French screenwriter and director Jacques Rivette's fifteenth feature film which was written by his frequent collaborators Christine Laurent and Pascale Bonitzer, is the second and final part of his two films about Joan of Arc which was proceeded by "Joan the Maid, part I: The Battles" (1994). It tells the story about Jeanne d'Arc, a young military leader who led the French army in the the Hundred Years' War (1337-1453) between the Kingdom of England and the Kingdom of France. After leaving the battles at the Siege of La-Charité in La-Charité-sur-Loiré in November and December 1429, she went on to Compiégne in the North of France in April 1430 in order to defend her city against an English and Burgundian siege. On the 23rd of May during the Siege of Compiégne she was captured by the Burgundians and taken prisoner of war.
With this character-driven and dialog-driven period drama, Jacques Rivette and his collaborators has created a detailed, distanced and naturalistic portrayal of the uneducated farm girl, born in Domrémy in Eastern France, who fought as a soldier for her native country, was put on trial by the pro-English Bishop of Beauvais Pierre Cauchon, accused of heresy and who became a Roman Catholic saint and a national heroine of France. Focusing on the significant and gripping trial which took place in Rouen, France and lasted from the 26st of March to the 24th of May in 1431, Jacques Rivette draws a pervasive study of character which focuses more on the social and political aspects of the protagonist than the religious.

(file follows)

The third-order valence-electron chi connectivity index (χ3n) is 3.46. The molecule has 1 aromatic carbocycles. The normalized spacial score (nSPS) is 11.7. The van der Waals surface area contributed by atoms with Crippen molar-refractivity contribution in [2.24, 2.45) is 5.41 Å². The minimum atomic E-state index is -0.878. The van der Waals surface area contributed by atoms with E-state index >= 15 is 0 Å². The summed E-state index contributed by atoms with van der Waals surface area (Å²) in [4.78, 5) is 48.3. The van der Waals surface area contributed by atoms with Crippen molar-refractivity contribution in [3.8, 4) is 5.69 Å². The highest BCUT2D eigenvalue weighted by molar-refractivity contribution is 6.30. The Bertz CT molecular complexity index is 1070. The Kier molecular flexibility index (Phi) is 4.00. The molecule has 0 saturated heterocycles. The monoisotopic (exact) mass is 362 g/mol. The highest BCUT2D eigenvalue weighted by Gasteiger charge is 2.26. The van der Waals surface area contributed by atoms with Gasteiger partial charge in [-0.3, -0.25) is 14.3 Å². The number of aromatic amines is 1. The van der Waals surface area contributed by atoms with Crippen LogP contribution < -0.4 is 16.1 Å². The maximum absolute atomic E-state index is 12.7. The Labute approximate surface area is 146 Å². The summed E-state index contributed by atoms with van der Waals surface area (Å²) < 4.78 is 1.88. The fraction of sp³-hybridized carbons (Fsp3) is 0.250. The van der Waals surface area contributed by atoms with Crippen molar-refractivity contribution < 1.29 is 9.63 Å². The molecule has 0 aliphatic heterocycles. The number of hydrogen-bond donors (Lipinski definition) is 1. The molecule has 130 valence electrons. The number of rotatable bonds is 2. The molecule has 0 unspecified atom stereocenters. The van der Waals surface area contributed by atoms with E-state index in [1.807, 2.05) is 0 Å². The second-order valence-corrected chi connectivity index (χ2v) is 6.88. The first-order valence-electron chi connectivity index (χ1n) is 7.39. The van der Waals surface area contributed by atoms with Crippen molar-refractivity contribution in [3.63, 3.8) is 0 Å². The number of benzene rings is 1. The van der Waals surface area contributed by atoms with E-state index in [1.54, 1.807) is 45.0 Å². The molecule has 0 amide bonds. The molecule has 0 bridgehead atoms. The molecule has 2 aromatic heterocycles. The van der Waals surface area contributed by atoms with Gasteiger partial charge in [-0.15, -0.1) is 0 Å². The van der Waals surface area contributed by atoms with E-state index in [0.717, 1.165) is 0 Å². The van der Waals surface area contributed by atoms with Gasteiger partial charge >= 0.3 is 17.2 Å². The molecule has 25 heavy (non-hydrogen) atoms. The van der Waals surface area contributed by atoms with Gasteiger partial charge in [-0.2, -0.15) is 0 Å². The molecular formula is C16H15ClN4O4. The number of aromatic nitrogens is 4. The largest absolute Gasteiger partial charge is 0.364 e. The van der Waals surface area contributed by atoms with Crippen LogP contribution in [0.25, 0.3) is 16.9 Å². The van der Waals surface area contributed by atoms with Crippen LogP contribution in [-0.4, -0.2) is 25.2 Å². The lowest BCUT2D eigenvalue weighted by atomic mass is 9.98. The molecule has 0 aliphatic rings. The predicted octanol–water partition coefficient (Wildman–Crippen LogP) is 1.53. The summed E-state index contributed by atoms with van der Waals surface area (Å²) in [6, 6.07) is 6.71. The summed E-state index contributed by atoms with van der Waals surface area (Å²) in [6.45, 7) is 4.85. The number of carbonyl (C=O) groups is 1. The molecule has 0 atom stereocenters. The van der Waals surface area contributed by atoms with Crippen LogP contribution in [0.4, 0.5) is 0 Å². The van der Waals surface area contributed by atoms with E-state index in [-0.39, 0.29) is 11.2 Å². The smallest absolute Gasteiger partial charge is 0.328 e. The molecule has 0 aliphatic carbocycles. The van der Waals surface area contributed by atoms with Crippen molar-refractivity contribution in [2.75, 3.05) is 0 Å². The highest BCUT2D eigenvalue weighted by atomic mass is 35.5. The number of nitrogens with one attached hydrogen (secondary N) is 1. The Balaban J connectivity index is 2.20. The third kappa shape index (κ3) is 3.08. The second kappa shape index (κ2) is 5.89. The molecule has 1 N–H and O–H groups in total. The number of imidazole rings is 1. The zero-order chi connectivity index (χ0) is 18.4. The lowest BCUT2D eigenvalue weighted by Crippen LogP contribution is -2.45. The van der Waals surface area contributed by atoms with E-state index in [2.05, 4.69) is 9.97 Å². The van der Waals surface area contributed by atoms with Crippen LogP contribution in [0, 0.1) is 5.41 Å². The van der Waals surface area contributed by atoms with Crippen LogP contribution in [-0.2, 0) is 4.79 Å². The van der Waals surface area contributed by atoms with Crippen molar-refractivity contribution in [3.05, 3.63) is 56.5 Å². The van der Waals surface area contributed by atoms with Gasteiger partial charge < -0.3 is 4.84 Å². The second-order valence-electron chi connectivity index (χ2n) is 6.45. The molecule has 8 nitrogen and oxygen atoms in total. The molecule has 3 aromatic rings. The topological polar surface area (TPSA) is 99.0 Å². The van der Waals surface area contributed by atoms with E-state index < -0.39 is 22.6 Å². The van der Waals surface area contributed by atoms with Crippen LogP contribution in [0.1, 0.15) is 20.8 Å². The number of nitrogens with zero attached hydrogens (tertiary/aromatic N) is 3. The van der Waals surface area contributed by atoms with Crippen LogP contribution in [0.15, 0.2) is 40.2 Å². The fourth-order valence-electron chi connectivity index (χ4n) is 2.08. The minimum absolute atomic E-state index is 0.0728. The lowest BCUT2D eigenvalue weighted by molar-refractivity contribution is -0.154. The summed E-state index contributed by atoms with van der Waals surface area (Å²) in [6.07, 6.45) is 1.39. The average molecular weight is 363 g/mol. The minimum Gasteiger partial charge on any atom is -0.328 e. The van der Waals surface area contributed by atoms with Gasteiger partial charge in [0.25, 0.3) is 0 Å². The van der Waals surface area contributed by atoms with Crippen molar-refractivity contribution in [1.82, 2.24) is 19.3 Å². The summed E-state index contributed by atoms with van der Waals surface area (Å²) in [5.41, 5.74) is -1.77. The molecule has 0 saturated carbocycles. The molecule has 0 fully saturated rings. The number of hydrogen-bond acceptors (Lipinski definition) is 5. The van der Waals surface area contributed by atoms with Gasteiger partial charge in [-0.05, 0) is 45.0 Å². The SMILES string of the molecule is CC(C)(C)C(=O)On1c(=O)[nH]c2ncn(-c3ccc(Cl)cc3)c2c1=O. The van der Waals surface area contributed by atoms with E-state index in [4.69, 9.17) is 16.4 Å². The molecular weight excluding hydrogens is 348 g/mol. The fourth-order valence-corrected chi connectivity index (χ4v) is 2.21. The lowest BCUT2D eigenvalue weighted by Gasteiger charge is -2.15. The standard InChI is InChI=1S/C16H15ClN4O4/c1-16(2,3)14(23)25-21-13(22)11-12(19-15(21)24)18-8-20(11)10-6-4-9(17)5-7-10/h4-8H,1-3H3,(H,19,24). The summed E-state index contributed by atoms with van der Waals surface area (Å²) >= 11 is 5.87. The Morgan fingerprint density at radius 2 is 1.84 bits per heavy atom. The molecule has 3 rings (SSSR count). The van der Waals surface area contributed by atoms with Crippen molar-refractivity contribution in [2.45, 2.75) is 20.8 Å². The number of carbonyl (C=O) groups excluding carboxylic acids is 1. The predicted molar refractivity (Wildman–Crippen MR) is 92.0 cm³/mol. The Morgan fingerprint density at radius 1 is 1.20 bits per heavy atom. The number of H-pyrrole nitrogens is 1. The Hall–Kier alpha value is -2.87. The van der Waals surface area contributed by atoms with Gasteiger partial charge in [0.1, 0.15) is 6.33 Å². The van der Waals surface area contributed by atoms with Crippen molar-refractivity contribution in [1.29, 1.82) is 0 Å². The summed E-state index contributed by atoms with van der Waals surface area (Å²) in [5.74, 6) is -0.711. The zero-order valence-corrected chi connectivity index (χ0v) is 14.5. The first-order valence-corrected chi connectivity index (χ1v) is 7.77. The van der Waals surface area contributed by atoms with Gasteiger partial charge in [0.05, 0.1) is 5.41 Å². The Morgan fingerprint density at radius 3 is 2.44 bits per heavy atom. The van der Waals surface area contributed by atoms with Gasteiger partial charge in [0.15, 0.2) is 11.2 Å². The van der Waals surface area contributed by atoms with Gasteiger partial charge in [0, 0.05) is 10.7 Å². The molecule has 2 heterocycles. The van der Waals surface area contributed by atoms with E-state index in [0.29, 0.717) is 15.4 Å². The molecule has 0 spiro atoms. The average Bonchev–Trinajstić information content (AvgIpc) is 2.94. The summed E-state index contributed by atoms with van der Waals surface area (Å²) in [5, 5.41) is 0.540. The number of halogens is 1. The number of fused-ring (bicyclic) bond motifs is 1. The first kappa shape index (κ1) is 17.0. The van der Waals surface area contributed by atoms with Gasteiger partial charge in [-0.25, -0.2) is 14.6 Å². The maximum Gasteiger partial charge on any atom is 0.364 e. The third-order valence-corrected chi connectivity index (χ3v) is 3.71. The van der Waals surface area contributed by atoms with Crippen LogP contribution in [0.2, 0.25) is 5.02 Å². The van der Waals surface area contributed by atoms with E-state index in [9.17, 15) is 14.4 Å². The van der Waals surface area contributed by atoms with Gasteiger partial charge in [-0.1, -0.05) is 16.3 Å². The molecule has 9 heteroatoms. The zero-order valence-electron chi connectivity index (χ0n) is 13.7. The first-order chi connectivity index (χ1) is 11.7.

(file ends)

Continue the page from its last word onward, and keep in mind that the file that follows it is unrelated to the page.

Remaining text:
This biographical and historical French production where Jacques Rivette makes a witty cameo, creates multiple perspectives, has an efficient narrative structure, some riveting dialog scenes, some humorous moments and a rhythmic score by Jordi Savall. Subtly and distinctly directed by one of the masters of cinema, this brilliantly paced and lyrical chamber piece where the poignant use of light and sound emphasizes the inner struggle of the main character, has a nuanced and understated acting performance by French actress Sandrine Bonnaire and some fine supporting acting performances by French actors Jean-Louis Richard, André Marcon and Marcel Bozonnet. The prominent cinematography by William Lubtchansky, the notable costume design by Christine Laurent and the ardent production design by the director's frequent collaborator Emmanuel de Chauvigny, makes this a visually exquisite film. A compassionate and exceptionally moving interpretation of an historical figure's destiny which gained a nomination for Best Actress Sandrine Bonnaire at the César Awards in 1995.
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